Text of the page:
“She rubbed a hand over the place on her shoulder which had crashed against the wall of the carriage. It hurt more than it should have on account of the large, purple bruise in the shape of Lord Beaufort’s hand. She’d dressed carefully that morning, choosing a high collar to cover the part of the bruise that extended across her collar bone. She was grateful for the thick, long sleeves which covered the fading wounds down her arms from the many terrible interactions with her husband in the previous few weeks. Lady Cassandra hoped the browned bruise on her hand would not be too visible to her grandmother when she took off her travel gloves for tea.” — From “A Perilous Gift” by Amber Newberry

“A Perilous Gift” by Amber Newberry illustrates a shining example of feminism in literature. What better way for a woman to maintain power over a man than by a symbol of objectification. You’ll follow after you read the story.

Another aspect I enjoyed throughout the collection is, simply put, nothing is sacred, not even the much sought after figgy pudding. Admittedly, I’ve never had figgy pudding.

*Gasp* I’ll wait while you shake your head in dismay and disgust.

Finished? No.

*Sigh…* Fine…

Now? Yes, Erin, I’ve found coping mechanisms for my disappointment in you.

Great! Moving on…

If you’d like to mail me figgy pudding, please don’t. After reading “Figgy” by Wendy L. Schmidt and “The Sixpence in the Pudding” by Callum McSorley, I’ve concluded this pudding can giveth and taketh away…and I’m not talking about your waistline. I will not entertain receiving this in the mail, if you’d like, feel free to message a recipe to me– then I’ll know exactly what is in the mystical dessert.

While “Shadows in Salem” gave us voices from a gamut of time periods, “Oh Horrid Night” serves the reader with tales from an array of cultures. I particularly enjoyed ‘The Black Coach or the Visitation at Wakwak Creek’ by R.C. Mulhare & I.M. Mulhare. Hoof beats sound in the distance, but it sure isn’t Cinderella’s carriage. Perhaps, you guess, it’s family coming for the holidays… keep dreaming, this is a horror anthology, after all.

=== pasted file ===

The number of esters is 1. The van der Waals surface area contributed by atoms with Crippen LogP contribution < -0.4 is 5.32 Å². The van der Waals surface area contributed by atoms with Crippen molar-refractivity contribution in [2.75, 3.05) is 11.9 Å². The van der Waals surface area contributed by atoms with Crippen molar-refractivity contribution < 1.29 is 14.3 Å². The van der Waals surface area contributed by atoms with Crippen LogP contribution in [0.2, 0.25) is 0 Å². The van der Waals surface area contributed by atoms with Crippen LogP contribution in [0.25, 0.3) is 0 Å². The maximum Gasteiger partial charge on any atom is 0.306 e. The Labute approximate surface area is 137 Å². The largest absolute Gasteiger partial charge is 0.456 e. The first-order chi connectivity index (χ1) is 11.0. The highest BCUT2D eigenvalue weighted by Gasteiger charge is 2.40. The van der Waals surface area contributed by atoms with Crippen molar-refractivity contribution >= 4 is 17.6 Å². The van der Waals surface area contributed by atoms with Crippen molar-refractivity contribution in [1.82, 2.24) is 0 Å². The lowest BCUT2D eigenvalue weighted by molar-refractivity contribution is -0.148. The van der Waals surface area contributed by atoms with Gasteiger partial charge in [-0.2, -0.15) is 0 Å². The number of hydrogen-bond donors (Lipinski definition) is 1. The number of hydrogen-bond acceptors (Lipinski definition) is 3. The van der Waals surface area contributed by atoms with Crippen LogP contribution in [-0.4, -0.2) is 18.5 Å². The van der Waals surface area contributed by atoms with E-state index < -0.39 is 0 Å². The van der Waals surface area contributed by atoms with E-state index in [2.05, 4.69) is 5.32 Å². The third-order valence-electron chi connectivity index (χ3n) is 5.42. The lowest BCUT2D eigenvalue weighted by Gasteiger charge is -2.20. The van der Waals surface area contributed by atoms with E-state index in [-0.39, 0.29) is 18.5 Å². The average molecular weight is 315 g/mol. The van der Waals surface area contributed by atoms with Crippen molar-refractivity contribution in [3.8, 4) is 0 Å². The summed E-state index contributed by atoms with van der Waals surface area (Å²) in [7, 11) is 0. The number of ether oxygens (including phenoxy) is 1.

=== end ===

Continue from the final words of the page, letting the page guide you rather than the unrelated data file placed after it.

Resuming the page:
From the German celebration of Ogden to the Roman Saturnalia to the status quo’s commercialization, the history of the holiday season is undoubtedly deep-rooted in culture and tradition.

This being the case, what does the collective of voices tell the reader about this time of year?  In a broader sense, the message is remembrance of the impoverished, of past transgressions, and lost loved ones.

Therein lies the juxtaposition between the warmth of friends and family depicted in traditional representations of the holidays and the reality of death, poverty, domestic violence, economic, cultural, and feminist struggles that continue despite society’s attempts to wrap them in pretty paper and garnish with glitter bows.

There’s something eerie behind the thousands of strands of twinkling lights garnishing the neighbor’s front porch (and it may not be limited to their electric bill…).

I would highly recommend the series of stories; I found them to be engaging, fast-paced, compelling, and meticulously edited.  –‘Till Next Time–

“I have had a blast working with FunDead Publications! I will keep submitting to and working with FunDead for as long as they will have me. I highly recommend their works.” -Brad P. Christy

sisblogheaderimgI’ve never written a formal blog review of a novel *wipes sweat off forehead and grabs a tub of gas station nachos*. Soooo, thank you for sitting back, relaxing, and having a few laughs as I fumble my way through this article. *Clears throat*.

I’m always game for a collection; poetry, flash fiction, short stories, baseball cards, balls of yarn, wine, chocolate– especially the chocolate–  you name it… I’m down. So it shouldn’t be shocking that when I first heard of Shadows in Salem, an anthology published in the fall 2016 by Salem, Massachusetts  based independent press FunDead Publications, I was immediately fascinated. FunDead is run by Amber Newberry, author of Walls of Ash. (more…)